Staring at your brew house walls isn’t a common activity during a busy brewing day. Keeping a track of spilt malt, beer dregs and cask rinses are often as much as can be managed between mashing in, vessel cleaning and record keeping. However, the brewer’s environment and wall mycology can spell problems not only to your premium product but to health and fitness.

One brewery by-product is particularly instrumental in developing long term issues – steam. Not just due to its immediate potential for scalds but its contribution to condensation and microbial growth. Steam is inevitably released from mash tuns and coppers misting the air and even creating a dense fog throughout the whole premises. While easily minimised by stacks, vapour condensers and ventilators some steam inevitably condenses on walls and surfaces leaving moisture to penetrate and saturate.

Such surfaces can offer perfect conditions for microbes, especially mould, to grow and contaminate beer. In fact the fabric of many breweries are ideal for microbial colonisation. Not just wood and brick but plaster board for example has two layers of cardboard compressing a sandy centre. For moulds normally associated with growth on sandy soil this is a home from home – and with added warmth.

Not all such fungi appear as moulds. Some, occasionally seen on ceilings after a bath overflow, can develop small dish-like bodies to further spread spores. In breweries these may appear unnoticed in dank corners lurking for months whilst the underlying material is gradually corroded.

More serious corrosion may occur with wet rot and dry rot fungi – shown below. Dry rot is especially pernicious as it can produce threads to penetrate brick and mortar in search of wood and new areas to colonise. Floor joists are a common weak point leading to the whole floor collapsing below your feet. Considering the weight of full brewing vessels this is not a remote possibility.

Contamination hazards to beer from moulds are, fortunately limited as most are aerobic and won’t develop in packaged beer. They may, however, harbour populations of bacteria which are less fastidious and rapidly sour your product. A specialism of moulds is their very light spores adapted to easily disperse in air draughts. Carrying bacteria these can be a major contamination source – and worth the investment to check their levels in the air of your working areas.

A more pernicious problem with moulds is their ability to cause allergies to your workers. A small proportion of the population is allergic to fungi in general but breathing in mould spores can exacerbate or initiate this producing a condition now defined as sick building syndrome or SBS. Rhinitis, difficulty in breathing, headaches, flulike symptoms, and watering of the eyes are typical features of SBS leading to nausea, poor attention and distraction from brewing operations.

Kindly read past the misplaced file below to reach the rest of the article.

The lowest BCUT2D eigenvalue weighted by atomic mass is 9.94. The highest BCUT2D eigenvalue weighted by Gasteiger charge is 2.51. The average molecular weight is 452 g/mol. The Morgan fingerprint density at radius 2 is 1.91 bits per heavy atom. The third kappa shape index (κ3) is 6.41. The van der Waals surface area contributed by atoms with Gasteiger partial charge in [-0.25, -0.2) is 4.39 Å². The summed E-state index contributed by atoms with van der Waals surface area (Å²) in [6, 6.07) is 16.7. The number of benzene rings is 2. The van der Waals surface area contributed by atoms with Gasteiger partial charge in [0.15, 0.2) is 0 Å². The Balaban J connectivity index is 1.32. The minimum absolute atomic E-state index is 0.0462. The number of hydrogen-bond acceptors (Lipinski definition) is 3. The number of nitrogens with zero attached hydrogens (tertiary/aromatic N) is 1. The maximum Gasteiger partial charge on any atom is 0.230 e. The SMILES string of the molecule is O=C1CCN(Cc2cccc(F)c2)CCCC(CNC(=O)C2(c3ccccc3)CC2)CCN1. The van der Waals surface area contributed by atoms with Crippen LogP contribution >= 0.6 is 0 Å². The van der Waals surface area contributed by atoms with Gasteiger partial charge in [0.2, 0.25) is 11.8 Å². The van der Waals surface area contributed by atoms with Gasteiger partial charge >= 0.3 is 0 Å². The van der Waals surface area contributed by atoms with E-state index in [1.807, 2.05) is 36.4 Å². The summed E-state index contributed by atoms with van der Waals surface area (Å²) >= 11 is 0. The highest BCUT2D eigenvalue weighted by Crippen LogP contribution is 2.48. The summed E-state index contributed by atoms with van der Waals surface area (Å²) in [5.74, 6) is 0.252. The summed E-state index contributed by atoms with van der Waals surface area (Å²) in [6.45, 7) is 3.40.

Of course, nausea can develop in many conditions in any job but SBS onset is typically a feature of specific locations and can be tested for typical fungal exposure. Other examples of the condition have been observed in schools and offices with poor maintenance or after flooding, as for example after hurricane Katrina in New Orleans. In some cases, penetration of the structure may be so deep the whole building requires replacement – not a desirable outcome for a new brewery structure.

Penicillium and Stachybortys species have been implicated in SBS appearing as green or black surface discolorations and spreading colonies. Penicillium species are one of the most common moulds. They appear green when mature and produce prolific spores which coat surfaces in a fine dust.

Stachybortis is affectionately known as black killer mould on account of releasing mycotoxins which can result in a wealth of neurological symptoms from shortened attention span and confusion to depression and seizure. Moreover, symptoms develop slowly with time and as a building becomes increasingly contaminated. A fresh new building may be a great motivation to your enterprise but slow accumulation of surface mould reduces your enthusiasm and focus.

A close look around some breweries illustrates the factors leading to mould establishment. Steam for sure but also poor ventilation and crowded working conditions. Low ceilings may make a pub cellar brewery attractive but are also perfect for mycology. Minimising the potential for mould growth is thus best managed through your initial design rather than relying on active maintenance. Smooth surfaces which cannot provide substrates for fungal growth are desirable with wood and plaster elevating levels.

To test your conditions an air sample can be taken on an agar plate and incubated to view the colonies developing. Indoor airs can contain up to tens of thousands of spores per cubic meter with higher levels in older, uninsulated buildings.

Bleach will kill surface material but spores have evolved to be resistant to toxins, stress and heat. Using scouring to remove surface growth will drive spores deeper and embed them further. Anticipation and prevention is a better target than working backwards to identify the cause of symptoms in brewery staff or specifying “sick building” on their sick note.


Written by Dr Keith Thomas
Brewlab Director

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